Words, and even usages in style, may be altered by custom, and proprieties in speech differ according to the several dialects of the country, and according to the different manner in which several languages do severally express themselves.

But there is a direct signification of words, or a cadence in expression, which we call speaking sense; this, like truth, is sullen and the same, ever was and will be so, in what manner, and in what language soever it is expressed. Words without it are only noise, which any brute can make as well as we, and birds much better; for words without sense make but dull music. Thus a man may speak in words, but perfectly unintelligible as to meaning; he may talk a great deal, but say nothing. But it is the proper position of words, adapted to their significations, which makes them intelligible, and conveys the meaning of the speaker to the understanding of the hearer; the contrary to which we call nonsense; and there is a superfluous crowding in of insignificant words, more than are needful to express the thing intended, and this is impertinence; and that again, carried to an extreme, is ridiculous.

Thus when our discourse is interlined with needless oaths, curses, and long parentheses of imprecations, and with some of very indirect signification, they become very impertinent; and these being run to the extravagant degree instanced in before, become perfectly ridiculous and nonsense, and without forming it into an argument, it appears to be nonsense by the contradictoriness; and it appears impertinent by the insignificancy of the expression.

After all, how little it becomes a gentleman to debauch his mouth with foul language, I refer to themselves in a few particulars.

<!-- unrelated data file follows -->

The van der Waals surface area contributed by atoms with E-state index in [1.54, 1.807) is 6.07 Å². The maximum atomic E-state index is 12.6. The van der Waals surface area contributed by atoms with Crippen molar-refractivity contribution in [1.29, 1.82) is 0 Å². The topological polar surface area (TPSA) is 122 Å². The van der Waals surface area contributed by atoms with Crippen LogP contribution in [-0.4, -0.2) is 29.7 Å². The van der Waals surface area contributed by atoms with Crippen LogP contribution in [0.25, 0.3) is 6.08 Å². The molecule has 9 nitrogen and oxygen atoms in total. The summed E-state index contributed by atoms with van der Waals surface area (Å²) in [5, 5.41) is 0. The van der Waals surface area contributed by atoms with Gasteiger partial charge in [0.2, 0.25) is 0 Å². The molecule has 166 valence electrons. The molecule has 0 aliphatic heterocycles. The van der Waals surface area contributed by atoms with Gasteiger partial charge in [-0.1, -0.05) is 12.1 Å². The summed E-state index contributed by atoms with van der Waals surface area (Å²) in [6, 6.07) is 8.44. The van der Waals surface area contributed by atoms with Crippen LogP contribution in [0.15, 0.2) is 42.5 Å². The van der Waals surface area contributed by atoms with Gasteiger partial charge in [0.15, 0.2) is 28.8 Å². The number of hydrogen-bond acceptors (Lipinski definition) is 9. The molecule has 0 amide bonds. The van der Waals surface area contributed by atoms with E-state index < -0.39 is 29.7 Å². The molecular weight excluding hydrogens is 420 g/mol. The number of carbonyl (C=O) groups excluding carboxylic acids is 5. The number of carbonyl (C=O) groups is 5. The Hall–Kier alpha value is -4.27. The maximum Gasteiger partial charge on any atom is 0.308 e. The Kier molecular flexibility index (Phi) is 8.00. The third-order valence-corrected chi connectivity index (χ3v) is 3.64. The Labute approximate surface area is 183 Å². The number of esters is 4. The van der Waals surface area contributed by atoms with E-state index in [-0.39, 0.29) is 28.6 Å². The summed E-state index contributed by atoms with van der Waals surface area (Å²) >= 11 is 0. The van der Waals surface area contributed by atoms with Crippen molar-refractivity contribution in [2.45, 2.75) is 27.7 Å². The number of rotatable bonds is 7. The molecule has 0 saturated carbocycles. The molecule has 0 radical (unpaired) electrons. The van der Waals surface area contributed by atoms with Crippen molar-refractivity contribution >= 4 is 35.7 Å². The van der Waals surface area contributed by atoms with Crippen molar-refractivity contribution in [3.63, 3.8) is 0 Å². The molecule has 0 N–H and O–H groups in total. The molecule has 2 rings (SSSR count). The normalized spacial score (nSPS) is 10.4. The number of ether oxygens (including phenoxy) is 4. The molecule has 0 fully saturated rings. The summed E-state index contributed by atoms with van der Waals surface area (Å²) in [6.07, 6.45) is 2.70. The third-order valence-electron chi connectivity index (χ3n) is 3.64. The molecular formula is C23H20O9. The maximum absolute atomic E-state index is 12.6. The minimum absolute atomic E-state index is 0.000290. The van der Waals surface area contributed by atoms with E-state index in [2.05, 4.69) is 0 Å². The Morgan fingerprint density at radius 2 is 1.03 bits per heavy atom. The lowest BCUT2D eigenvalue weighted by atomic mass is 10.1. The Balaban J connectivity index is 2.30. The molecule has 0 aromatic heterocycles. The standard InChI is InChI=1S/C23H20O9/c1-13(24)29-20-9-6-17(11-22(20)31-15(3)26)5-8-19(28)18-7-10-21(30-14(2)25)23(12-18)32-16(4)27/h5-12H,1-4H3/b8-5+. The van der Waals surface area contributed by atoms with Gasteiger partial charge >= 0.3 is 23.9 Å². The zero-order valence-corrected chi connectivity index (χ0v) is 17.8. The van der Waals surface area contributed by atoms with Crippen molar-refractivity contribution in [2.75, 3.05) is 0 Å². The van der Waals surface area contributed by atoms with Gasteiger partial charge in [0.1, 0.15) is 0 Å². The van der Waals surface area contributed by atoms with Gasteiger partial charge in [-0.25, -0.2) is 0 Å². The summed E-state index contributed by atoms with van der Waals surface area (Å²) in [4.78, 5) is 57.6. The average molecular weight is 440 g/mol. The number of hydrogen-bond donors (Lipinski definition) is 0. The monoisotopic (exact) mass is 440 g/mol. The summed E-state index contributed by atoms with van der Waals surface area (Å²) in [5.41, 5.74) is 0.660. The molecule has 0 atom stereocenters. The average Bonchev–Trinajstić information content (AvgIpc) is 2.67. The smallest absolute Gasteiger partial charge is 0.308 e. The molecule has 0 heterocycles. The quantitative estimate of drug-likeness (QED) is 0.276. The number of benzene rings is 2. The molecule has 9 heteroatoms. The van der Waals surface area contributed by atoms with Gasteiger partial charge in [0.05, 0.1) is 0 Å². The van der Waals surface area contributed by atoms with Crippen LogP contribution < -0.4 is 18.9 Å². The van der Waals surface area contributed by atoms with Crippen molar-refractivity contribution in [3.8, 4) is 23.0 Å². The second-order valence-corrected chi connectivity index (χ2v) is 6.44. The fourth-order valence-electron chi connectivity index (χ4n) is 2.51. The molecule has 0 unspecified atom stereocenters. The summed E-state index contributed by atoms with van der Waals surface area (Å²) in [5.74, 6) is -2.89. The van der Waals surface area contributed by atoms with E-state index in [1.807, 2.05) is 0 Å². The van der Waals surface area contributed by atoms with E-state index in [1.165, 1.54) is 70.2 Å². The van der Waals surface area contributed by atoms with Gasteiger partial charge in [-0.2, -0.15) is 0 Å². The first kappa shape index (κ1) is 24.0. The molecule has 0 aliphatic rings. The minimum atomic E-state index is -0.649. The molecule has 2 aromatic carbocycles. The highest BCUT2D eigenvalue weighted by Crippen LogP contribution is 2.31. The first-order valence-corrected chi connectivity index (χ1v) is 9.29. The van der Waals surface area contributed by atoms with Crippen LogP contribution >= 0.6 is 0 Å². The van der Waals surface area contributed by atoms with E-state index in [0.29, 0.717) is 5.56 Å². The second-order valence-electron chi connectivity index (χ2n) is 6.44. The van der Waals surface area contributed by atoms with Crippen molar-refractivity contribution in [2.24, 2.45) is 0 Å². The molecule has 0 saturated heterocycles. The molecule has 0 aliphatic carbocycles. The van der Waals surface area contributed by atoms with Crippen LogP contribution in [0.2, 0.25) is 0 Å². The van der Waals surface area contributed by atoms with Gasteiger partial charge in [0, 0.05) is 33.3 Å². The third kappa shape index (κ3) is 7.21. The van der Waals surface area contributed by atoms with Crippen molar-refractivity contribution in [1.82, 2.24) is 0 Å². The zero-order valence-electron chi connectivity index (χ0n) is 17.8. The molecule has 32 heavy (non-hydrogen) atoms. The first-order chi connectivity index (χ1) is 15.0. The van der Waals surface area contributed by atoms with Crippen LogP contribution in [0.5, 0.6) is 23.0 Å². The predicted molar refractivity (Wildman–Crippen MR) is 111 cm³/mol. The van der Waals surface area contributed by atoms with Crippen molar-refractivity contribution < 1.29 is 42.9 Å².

This vicious custom has prevailed upon good manners too far; but yet there are some degrees to which it has not yet arrived.

As, first, the worst slaves to this folly will neither teach it to nor approve of it in their children. Some of the most careless will indeed negatively teach it by not reproving them for it; but sure no man ever ordered his children to be taught to curse or swear.

2. The grace of swearing has not obtained to be a mode yet among the women: "God damn ye" does not fit well upon a female tongue; it seems to be a masculine vice, which the women are not arrived to yet; and I would only desire those gentlemen who practice it themselves to hear a woman swear: it has no music at all there, I am sure; and just as little does it become any gentleman, if he would suffer himself to be judged by all the laws of sense or good manners in the world.

It is a senseless, foolish, ridiculous practice; it is a mean to no manner of end; it is words spoken which signify nothing; it is folly acted for the sake of folly, which is a thing even the devil himself don't practice. The devil does evil, we say, but it is for some design, either to seduce others, or, as some divines say, from a principle of enmity to his Maker. Men steal for gain, and murder to gratify their avarice or revenge; whoredoms and ravishments, adulteries and sodomy, are committed to please a vicious appetite, and have always alluring objects; and generally all vices have some previous cause, and some visible tendency. But this, of all vicious practices, seems the most nonsensical and ridiculous; there is neither pleasure nor profit, no design pursued, no lust gratified, but is a mere frenzy of the tongue, a vomit of the brain, which works by putting a contrary upon the course of nature.

Again, other vices men find some reason or other to give for, or excuses to palliate. Men plead want to extenuate theft, and strong provocations to excuse murders, and many a lame excuse they will bring for whoring; but this sordid habit even those that practise it will own to be a crime, and make no excuse for it; and the most I could ever hear a man say for it was that he could not help it.

Besides, as it is an inexcusable impertinence, so it is a breach upon good manners and conversation, for a man to impose the clamour of his oaths upon the company he converses with; if there be any one person in the company that does not approve the way, it is an imposing upon him with a freedom beyond civility.

An Essay Upon Projects Page 52

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